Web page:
Page speed is a key performance metric for your website. You can gain 40-70% if you compress HTML and other types of code. Here’s how…
Website users expect content to be high quality, and accessible quickly. This is important for an optimal user experience. The good news is that with a few lines of code and some small tricks, it’s perfectly possible to compress HTML and other website code by 40% to 70% (and in some cases even more). In this article, I’ll show you how to do that.
Now you can ask yourself the question: Why should I compress the source code of my website? Uncompressed, it’s just a few hundred kilobytes in size, after all.
The answer is very simple: because faster loading websites offer a better user experience, which in turn has a positive effect on the conversion rate, time spent on the page, pageviews, and bounce rate. The conversion rate is particularly important, as this has a direct impact on success in sectors such as ecommerce.
For example, for the ecommerce giant Amazon, a loading time delay of 100 ms costs them about 1% in sales. Projected over a full fiscal year, this would result in costs of approximately $245 million. These numbers show the drastic impact that the loading speed of a website can have.
You should also take into account the proportion of users who surf the internet on mobile devices. Coverage of LTE and 4G wireless networks still has much room for improvement here. That means mobile internet is often pretty slow, making faster page speeds even more important.
A significant improvement in the loading time can be achieved, for example, by using Gzip or Deflate compression technologies. This saves money and bandwidth.
Compression condenses the requested data to the client in order to reduce the transfer time. The two most common compression methods on the web are Gzip and Deflate. The compression process locates similar strings within a document and replaces them with temporary strings with the same placeholder.
For compressed data to be transferred, the client’s browser must first request the compressed transmission of the data. This is done via an HTTP request with the specification “Accept-Encoding: gzip, deflate”. Either just one, or several compression methods can be specified and the example accepts both gzip and deflate compressed data.
It’s important that this is just a request and not a demand – as a result, the server does not have to reply with compressed data. If the data is not available in compressed form, it will simply be sent uncompressed to the requesting client.
About 90% of all browsers support compression. Influence on the “Accept-Encoding” setting, or the allowed compression methods of the browser, usually does not exist. Either the browser supports data compression, or it doesn’t.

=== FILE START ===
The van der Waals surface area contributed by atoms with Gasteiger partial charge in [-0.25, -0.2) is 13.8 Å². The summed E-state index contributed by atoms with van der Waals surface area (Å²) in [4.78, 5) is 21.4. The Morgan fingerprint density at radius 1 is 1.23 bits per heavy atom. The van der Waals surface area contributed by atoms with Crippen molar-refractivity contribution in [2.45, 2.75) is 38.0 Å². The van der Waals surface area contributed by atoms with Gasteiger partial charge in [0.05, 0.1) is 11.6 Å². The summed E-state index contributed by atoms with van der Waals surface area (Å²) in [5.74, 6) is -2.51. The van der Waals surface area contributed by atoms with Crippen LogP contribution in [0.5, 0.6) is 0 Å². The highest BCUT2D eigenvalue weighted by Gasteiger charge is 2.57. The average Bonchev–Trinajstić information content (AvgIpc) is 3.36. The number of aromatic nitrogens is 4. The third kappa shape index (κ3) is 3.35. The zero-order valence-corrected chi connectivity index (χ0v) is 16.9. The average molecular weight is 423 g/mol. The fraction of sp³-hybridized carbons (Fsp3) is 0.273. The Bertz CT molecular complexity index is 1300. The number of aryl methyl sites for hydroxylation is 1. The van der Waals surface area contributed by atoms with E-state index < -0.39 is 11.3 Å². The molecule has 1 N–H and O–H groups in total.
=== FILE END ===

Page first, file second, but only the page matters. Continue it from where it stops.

The server responds to the HTTP request of the client with a so-called ‘HTTP response’. If the server supports compression, the data is then transferred compressed to the client. In the header of the HTTP response, the server then reports, for example, “Content-Encoding: gzip”. Otherwise, the requested resource is sent uncompressed to the client.
Depending on the server, code compression can be activated using an appropriate configuration file.
Figure 1: Diagram of Gzip compression
On NCSA-compliant web servers (for example, Apache, which is the most widely used web server), Gzip compression can be installed using the .htaccess configuration file. To do this, the following code must be inserted into the .htaccess file:
First, using “<IfModule mod_deflate.c>” a test is run to see if the extension module mod_deflate is installed. If so, using “<FilesMatch”\\.(js|css|html|xml)$”>” will determine which file types the filter should be applied for.
Theoretically, this filter can also be applied to other data types (for example .jpg, .gif or .png image files). The file matching would have to be adapted as follows:
However, it should be noted here that these formats are usually already compressed, and that the recompression often leads to image files losing quality. It’s therefore recommended to compress binaries (such as images) before uploading them, and to refrain from compressing them using gzip. Tools like JPEGmini or TinyPNG can be used for this.
If you do not have access to the server’s .htaccess file, or if you only want to transfer individual gzip-compressed files, you have the option of enabling compression by using the following codes: